I thought of Jesus Freaks, and of Cassie, while reading Silence, Shusaku Endo’s 1966 novel about faith, doubt, suffering, and the unbearable silence of God (also an upcoming Scorsese film). In Silence we meet Sebastien Rodrigues, a young Portuguese Jesuit priest traveling to Japan as a missionary during a bloody season of Christian persecution in the 17th century. He’s in search of information regarding his mentor, Father Ferreira, a fellow priest who had reportedly done what Rodrigues is certain he will never do himself: apostatize under threat of torture and death.

With the help of Kichijiro, a cowardly, drunken Japanese apostate, Rodrigues and his companion make it to Japan and find a community of secret Christians eager to partake in the sacraments. Kichijiro, despite his past, receives a hero’s welcome for bringing the priests to the village.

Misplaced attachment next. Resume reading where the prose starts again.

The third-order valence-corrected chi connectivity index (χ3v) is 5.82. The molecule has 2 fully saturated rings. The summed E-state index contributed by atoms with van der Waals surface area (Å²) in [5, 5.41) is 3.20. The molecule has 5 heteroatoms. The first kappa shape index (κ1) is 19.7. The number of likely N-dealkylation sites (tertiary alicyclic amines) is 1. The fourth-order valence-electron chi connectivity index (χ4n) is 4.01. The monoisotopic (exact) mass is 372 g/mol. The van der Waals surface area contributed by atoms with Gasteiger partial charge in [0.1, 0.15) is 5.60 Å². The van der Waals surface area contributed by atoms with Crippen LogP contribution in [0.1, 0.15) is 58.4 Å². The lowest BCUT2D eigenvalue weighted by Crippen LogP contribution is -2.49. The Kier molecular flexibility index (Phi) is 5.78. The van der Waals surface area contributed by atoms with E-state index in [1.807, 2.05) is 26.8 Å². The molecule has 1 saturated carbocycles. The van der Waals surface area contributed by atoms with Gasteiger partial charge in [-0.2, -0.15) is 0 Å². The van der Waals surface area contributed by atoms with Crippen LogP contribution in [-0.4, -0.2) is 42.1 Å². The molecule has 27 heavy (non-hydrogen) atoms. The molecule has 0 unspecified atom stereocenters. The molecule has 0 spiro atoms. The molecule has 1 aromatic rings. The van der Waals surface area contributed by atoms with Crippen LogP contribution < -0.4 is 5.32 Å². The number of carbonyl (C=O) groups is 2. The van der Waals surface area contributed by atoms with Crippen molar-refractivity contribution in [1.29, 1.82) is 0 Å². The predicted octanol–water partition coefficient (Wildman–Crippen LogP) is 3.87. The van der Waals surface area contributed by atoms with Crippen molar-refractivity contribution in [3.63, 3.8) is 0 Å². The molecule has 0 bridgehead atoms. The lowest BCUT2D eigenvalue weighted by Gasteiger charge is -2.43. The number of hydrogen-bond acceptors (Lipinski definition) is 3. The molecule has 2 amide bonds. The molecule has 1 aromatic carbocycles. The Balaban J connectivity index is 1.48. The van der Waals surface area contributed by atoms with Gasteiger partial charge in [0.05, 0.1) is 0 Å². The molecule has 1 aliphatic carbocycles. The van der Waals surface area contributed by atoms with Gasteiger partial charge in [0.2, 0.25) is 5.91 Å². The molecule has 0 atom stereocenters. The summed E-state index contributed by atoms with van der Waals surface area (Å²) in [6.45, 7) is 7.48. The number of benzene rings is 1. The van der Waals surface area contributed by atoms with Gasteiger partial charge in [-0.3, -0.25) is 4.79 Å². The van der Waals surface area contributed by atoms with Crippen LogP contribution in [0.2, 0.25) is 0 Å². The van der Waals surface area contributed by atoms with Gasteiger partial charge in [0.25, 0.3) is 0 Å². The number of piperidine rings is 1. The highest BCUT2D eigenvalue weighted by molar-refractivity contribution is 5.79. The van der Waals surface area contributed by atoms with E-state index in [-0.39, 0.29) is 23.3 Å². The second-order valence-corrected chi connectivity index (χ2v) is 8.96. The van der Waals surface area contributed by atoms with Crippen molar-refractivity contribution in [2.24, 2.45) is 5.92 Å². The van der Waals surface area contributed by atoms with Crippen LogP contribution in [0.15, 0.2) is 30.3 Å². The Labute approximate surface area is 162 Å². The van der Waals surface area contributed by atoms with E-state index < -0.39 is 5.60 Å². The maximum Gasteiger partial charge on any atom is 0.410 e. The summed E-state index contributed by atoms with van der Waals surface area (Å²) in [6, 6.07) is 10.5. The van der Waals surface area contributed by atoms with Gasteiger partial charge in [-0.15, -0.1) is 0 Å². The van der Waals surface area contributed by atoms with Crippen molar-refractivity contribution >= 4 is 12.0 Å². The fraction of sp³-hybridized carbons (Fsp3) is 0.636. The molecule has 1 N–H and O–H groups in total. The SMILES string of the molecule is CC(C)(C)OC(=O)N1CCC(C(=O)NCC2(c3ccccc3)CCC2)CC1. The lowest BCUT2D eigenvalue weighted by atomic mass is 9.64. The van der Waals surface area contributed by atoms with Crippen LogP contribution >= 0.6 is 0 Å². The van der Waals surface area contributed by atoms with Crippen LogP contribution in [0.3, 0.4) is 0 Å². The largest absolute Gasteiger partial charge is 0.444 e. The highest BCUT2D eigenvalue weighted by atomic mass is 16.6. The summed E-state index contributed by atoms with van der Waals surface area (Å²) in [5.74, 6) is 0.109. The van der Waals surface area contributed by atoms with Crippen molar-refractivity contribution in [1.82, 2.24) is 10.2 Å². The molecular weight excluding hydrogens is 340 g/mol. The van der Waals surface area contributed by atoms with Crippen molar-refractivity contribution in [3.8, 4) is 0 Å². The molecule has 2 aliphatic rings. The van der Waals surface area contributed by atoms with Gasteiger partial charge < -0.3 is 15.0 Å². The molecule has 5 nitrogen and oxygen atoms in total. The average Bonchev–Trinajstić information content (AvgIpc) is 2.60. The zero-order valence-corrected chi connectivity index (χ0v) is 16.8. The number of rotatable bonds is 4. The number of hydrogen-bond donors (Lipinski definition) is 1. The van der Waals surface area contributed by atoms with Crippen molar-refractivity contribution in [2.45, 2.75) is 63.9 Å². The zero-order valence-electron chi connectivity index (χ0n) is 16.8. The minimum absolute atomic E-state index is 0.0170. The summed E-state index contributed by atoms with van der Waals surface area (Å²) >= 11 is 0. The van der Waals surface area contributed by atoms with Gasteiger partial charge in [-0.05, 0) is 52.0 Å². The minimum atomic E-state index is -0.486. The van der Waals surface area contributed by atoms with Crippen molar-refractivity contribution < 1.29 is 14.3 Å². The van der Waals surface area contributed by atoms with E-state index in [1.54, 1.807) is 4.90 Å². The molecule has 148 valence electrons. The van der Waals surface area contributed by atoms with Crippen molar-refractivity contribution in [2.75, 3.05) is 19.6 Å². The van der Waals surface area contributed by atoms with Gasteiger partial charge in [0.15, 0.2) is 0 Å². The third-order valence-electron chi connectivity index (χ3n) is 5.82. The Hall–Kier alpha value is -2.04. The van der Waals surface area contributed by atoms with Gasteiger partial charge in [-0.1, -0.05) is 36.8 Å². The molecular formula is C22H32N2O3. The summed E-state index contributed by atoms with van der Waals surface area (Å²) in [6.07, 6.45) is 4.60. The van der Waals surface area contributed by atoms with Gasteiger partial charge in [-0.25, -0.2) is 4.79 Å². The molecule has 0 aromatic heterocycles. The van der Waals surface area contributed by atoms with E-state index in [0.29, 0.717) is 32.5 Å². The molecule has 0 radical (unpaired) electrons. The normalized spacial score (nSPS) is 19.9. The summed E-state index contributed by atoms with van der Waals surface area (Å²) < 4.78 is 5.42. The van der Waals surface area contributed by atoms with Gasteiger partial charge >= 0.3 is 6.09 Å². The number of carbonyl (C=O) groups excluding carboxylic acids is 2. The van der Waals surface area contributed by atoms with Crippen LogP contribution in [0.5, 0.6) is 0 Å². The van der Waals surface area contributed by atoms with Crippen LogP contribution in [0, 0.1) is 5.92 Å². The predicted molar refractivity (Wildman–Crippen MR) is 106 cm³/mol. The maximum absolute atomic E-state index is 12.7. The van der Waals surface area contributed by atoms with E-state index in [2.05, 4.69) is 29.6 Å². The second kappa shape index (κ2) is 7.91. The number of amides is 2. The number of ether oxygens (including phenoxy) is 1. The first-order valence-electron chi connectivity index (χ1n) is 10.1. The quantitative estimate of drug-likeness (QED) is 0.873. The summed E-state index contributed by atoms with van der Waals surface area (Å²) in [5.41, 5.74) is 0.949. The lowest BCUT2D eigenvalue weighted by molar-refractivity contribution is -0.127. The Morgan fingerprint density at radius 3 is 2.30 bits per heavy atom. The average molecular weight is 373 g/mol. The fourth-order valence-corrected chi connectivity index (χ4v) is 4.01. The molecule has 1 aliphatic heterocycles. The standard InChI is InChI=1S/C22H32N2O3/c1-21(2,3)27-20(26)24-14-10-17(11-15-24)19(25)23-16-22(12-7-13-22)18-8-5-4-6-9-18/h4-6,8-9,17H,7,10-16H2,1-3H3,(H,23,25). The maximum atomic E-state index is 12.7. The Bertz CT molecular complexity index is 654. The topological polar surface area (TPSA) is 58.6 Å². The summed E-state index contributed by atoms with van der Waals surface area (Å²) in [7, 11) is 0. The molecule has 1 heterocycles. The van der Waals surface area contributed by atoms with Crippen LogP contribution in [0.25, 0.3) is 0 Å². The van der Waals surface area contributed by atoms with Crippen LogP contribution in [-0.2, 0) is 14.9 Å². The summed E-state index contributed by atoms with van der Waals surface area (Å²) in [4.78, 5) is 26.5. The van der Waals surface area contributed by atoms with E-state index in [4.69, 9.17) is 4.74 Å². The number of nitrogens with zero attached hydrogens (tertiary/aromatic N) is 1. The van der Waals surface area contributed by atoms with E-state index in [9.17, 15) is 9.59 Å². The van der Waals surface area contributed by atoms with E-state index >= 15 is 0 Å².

But it’s not long before we see Kichijiro, the novel’s Judas figure, once again give into his fears and trample on the fumie, images of Christ and the Virgin Mary, under pressure from the Japanese authorities. Kichijiro flaunts his faith when it wins him favor and renounces it when there’s a cost, even going so far as to betray Rodrigues for a few pieces of silver. But with each act of apostasy and disloyalty, Kichijiro, repentant and in desperate need of absolution, seeks out Rodrigues for forgiveness.


“Father, forgive me!” Kichijiro says. “I was born weak. One who is weak at heart cannot die a martyr. What am I to do? Ah, why was I born into the world at all?”